Where did the summer go? I expected to get in two practice sessions per month this summer to stay fresh and try out a few new ideas to improve my game. Yet here I am, exactly one week until the start of fall leagues and about three practice sessions short of my goal.
But the old saying of quality over quantity has prevailed this off-season. While I didn't hit the lanes as much as I would have liked, I made each session count and I think I have benefited from the time I did spend in the bowling center. I've become more comfortable playing different areas of the lane by striking from the first, second and third arrows with regularity. I've also gotten better at adjusting from one ball to the other by switching between them from frame to frame. And I learned what doesn't work. Speed changes do more harm than good for me, and so I will move that further down the flow chart of adjustments.
For my last practice session I wanted to shoot a straight three game series to see if I have improved over the summer, or at least to make sure I haven't gotten worse. My first game was a 243. I was striking fairly easily and my only open was a 10-pin. I had some difficulty striking my second game, but was able to pick up my spares until I could adjust. In the tenth frame I left the 3-10 and when I attempted the spare my ball took out the 3-pin and grazed the 10-pin just enough to make it spin, but not fall. I finished that game with a 199. I did pretty well in the third game, throwing a turkey and a four bagger, but I also left a 4-10 split and missed the 4-7 in the tenth frame to finish with a 216. It was a pretty good way to finish the off-season and I'm really looking forward to starting the season.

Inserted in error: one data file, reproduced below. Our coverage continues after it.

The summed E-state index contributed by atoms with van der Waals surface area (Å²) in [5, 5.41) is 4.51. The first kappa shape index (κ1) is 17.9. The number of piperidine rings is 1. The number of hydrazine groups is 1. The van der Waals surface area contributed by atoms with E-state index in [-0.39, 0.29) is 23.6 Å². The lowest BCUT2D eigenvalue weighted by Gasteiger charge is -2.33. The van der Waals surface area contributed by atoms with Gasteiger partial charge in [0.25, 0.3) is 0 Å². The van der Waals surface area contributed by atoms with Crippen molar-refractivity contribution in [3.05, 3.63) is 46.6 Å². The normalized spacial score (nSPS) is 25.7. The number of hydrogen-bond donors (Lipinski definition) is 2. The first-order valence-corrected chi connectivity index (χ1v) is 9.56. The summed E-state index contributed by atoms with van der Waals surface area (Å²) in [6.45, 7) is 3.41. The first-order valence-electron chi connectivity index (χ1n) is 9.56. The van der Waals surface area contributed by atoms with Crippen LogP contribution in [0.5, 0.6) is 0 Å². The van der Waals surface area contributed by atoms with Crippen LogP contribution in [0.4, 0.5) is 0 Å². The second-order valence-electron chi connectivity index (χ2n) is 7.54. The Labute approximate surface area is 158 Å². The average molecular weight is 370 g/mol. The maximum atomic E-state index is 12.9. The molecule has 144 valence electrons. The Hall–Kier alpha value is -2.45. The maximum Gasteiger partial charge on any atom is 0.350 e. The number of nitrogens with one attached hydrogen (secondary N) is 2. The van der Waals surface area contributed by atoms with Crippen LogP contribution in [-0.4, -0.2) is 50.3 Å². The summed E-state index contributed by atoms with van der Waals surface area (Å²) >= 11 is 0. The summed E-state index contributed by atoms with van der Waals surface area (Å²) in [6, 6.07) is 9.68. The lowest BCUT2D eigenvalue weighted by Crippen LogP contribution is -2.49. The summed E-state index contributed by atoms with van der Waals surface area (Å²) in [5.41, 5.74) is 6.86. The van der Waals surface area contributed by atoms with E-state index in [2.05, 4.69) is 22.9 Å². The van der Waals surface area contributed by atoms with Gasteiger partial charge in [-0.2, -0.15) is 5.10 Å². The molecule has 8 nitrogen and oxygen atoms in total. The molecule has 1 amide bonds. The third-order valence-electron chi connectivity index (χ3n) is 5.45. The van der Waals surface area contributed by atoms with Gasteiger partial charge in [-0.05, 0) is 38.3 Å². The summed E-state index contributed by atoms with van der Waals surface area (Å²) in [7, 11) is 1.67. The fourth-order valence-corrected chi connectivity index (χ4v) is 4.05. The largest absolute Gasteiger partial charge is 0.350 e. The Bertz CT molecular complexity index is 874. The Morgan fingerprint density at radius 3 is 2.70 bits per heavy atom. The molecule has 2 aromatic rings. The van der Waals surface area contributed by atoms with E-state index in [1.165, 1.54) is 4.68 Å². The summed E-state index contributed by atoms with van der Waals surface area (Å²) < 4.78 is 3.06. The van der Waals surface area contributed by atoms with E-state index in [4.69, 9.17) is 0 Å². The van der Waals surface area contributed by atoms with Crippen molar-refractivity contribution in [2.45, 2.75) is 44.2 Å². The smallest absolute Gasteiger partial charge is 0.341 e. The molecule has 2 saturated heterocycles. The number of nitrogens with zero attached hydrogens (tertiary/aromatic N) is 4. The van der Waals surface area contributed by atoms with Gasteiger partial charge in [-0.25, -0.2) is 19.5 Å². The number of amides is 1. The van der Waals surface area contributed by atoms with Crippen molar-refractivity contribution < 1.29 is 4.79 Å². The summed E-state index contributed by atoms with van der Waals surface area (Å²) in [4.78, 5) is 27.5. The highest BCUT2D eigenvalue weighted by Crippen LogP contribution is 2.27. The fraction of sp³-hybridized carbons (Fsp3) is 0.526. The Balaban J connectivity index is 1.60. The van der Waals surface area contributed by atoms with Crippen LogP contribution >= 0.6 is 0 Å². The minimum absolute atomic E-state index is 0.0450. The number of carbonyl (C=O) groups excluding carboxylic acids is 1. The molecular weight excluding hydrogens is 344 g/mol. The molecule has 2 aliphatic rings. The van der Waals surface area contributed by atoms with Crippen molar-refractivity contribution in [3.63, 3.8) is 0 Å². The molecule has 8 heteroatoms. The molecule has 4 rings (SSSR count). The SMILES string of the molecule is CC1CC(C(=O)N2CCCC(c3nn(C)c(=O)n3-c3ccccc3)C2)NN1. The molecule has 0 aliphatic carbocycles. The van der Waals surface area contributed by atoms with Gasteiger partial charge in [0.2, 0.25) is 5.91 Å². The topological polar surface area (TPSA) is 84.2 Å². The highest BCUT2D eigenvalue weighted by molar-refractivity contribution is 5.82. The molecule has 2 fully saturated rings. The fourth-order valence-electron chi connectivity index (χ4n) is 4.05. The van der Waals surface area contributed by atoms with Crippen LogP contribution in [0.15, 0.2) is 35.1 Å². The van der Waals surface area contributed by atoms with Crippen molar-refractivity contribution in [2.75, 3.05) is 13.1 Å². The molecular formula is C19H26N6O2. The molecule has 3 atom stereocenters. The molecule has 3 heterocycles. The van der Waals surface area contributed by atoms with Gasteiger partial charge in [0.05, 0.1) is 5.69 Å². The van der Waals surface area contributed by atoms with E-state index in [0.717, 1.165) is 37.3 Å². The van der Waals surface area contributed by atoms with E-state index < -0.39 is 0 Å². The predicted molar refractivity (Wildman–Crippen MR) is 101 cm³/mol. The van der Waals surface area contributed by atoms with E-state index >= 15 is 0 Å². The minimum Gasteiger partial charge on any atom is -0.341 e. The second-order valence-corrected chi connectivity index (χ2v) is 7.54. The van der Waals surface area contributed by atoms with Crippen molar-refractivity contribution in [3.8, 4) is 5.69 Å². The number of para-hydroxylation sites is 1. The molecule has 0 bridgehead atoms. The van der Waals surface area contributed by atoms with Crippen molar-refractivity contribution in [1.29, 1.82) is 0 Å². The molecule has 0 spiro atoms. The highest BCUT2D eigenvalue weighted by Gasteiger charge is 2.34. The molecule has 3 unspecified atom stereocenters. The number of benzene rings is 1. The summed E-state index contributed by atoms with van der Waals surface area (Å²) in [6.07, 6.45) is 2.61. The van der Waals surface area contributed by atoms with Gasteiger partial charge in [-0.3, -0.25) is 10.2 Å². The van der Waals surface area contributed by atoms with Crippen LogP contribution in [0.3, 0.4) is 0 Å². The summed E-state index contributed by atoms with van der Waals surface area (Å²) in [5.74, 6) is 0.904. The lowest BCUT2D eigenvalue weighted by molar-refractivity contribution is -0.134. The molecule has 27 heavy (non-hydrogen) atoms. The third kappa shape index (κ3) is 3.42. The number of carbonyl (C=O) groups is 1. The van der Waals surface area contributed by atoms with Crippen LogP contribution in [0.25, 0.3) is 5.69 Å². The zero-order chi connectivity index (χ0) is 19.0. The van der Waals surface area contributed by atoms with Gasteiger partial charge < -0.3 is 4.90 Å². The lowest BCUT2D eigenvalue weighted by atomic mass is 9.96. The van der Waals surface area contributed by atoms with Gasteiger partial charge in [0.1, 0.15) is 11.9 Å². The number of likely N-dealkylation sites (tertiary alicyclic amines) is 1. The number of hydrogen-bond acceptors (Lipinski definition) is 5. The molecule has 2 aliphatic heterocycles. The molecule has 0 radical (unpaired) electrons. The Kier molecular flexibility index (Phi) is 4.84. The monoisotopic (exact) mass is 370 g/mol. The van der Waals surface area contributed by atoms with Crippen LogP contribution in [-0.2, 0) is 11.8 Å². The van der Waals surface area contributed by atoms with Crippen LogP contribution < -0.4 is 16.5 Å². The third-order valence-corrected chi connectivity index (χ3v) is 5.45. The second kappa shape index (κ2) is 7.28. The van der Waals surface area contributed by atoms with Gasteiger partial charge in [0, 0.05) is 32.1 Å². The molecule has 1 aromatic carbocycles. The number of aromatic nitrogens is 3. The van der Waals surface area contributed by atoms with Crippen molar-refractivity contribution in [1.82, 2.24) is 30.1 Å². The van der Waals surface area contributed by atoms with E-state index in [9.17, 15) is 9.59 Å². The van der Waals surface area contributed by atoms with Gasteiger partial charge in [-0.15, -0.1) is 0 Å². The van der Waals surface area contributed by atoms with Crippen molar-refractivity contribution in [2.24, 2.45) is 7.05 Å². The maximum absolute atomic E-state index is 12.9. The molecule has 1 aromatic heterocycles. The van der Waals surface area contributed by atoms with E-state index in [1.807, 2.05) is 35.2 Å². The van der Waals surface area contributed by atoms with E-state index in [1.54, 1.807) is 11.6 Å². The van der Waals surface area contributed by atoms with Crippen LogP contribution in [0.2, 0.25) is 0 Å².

We had our league meeting last Tuesday, which was pretty uneventful. My team is down two bowlers this year: my wife is not returning because we are expecting another baby in December and Joe, our lead off man who bowled great last year decided that 36 weeks is too long a season. One interesting change this year is that the league is accepting junior bowlers who are 17 and older. The only difference for them is that any money earned would be paid out as a scholarship so their junior/collegiate eligibility is not put in jeopardy. Its quite the risk to the junior bowler, I think, but who am I to say no, especially when the league is hurting to fill the teams.
Week 1 starts on August 26th and I can't wait to start where last season left off. Time to put it to the wood.